6. Barve R and Chaughule R. Size-dependent in vivo/in vitro results of homeopathic herbal extracts. J Nanostructure in Chemistry 2013; 3:18.

7. Chikramane PS et al. Why extreme dilutions reach non-zero asymptotes: a nanoparticulate hypothesis based on froth flotation. Langmuir (American Chemical Society) 2012; 28(45):15864-75.

8. Snitka V, Naumenko DO, Ramanauskaite L, Kravchenko SA, Snopok BA. Generation of diversiform gold nanostructures inspired by honey’s components: Growth mechanism, characterization, and shape separation by the centrifugation-assisted sedimentation. J Colloid Interface Sci. Jul 20 2012;386(1):99-106.

9. Bell IR and Koithan M. A model for homeopathic remedy effects: low dose nanoparticles, allostatic cross-adaptation, and time-dependent sensitization in a complex adaptive system. BMC Complementary and Alternative Medicine 2012; 12(1):191 (epub) Get pdf download here

10. Bell IR, Schwartz GE. Adaptive network nanomedicine: an integrated model for homeopathic medicine. Frontiers in Bioscience (Scholar Edition) 2013; 5(2):685-708.

11. Ives JA et al. Enzyme stabilization by glass-derived silicates in glass-exposed aqueous solutions. Homeopathy 2010; 99(1):15-24.

12. Demangeat JL. NMR relaxation evidence for solute-induced nanosized superstructures in ultramolecular aqueous dilutions of silica-lactose. Journal of Molecular Liquids 2010; 155:71-79.

13. Perry CC, Keeling-Tucker T. Crystalline silica prepared at room temperature from aqueous solution in the presence of intrasilica bioextracts. Chem Commun (Camb). 1998;1998(23):2587-2588.

14. Das S et al. Biosynthesized silver nanoparticles by ethanolic extracts of Phytolacca decandra, Gelsemium sempervirens, Hydrastis canadensis and Thuja occidentalis induce differential cytotoxicity through G2/M arrest in A375 cells. Colloids and Surfaces B: Biointerfaces 2013; 101:325-335.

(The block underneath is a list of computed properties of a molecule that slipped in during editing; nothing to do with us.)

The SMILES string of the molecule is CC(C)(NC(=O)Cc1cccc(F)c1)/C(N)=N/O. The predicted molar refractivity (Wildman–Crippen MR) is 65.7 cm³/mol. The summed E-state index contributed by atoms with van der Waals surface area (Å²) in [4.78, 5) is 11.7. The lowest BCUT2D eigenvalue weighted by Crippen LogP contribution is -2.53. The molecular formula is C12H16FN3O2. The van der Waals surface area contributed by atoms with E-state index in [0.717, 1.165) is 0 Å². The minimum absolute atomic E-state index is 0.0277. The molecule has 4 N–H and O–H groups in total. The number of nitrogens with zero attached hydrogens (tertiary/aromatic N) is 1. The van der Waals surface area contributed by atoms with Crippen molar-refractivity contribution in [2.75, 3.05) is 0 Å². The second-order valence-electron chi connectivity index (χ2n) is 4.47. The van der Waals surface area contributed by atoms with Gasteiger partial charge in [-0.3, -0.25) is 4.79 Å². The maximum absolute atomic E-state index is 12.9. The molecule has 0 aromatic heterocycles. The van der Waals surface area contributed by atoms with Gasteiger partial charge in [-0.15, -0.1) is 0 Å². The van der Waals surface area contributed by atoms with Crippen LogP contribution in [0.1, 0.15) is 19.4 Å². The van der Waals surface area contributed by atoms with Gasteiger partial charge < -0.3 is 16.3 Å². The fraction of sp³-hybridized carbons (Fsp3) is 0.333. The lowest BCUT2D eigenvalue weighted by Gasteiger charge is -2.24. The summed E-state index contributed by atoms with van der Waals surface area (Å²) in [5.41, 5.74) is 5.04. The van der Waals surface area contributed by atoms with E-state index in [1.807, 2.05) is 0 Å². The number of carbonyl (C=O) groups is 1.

15. Zhai C, Lu Q, Chen X, Peng Y, Chen L, Du S. Molecularly imprinted layer-coated silica nanoparticles toward highly selective separation of active diosgenin from Dioscorea nipponica Makino. J Chromatogr A. Mar 20 2009;1216(12):2254-2262.

16. Wang T, Jiang H, Zhao Q, Wang S, Zou M, Cheng G. Enhanced mucosal and systemic immune responses obtained by porous silica nanoparticles used as an oral vaccine adjuvant: Effect of silica architecture on immunological properties. Int J Pharm. Jun 18 2012;436(1-2):351-358.

17. Cumbo A, Lorber B, Corvini PF, Meier W, Shahgaldian P. A synthetic nanomaterial for virus recognition produced by surface imprinting. Nat Commun. 2013;4:1503.

18. Mahony D, Cavallaro AS, Stahr F, Mahony TJ, Qiao SZ, Mitter N. Mesoporous Silica Nanoparticles Act as a Self-Adjuvant for Ovalbumin Model Antigen in Mice. Small. Apr 26 2013;9(18):3138-3146.

19. Armstead AL, Li B. Nanomedicine as an emerging approach against intracellular pathogens. Int J Nanomedicine. 2011;6:3281-3293.

20. Iavicoli I, Calabrese EJ, Nascarella MA. Exposure to nanoparticles and hormesis. Dose Response. 2010;8(4):501-517.

21. Bell IR, Sarter B, Koithan M, Standish LJ, Banerji P, Banerji P. Nonlinear response amplification mechanisms for low doses of natural product nanomedicines: dynamical interactions with the recipient complex adaptive system. J Nanomed Nanotechnol 2013; 4(4):179.

22. Nuhn T, Ludtke R, Geraedts M. Placebo effect sizes in homeopathic compared to conventional drugs – a systematic review of randomised controlled trials. Homeopathy 2010; 99(1):76-82.

23. Bornhoft G, Matthiessen PF. Homeopathy in Healthcare — Effectiveness, Appropriateness, Safety, Costs. Springer; 2011.

24. Hahnemann S. Organon of the Medical Art.  6th ed. Redmond, WA: Birdcage Books; 1843.

25. Deraedt C, Astruc D. “Homeopathic” palladium nanoparticle catalysis of cross carbon-carbon coupling reactions. Acc Chem Res 2013 (November); ePub DOI 10.1021/ar400168s.

26. Bar-Ilan, O, et al. TiO2 nanoparticle exposure and illumination during zebrafish development: mortality at parts per billion concentrations. Environ Sci Technol 2013; 47(9):4726-33.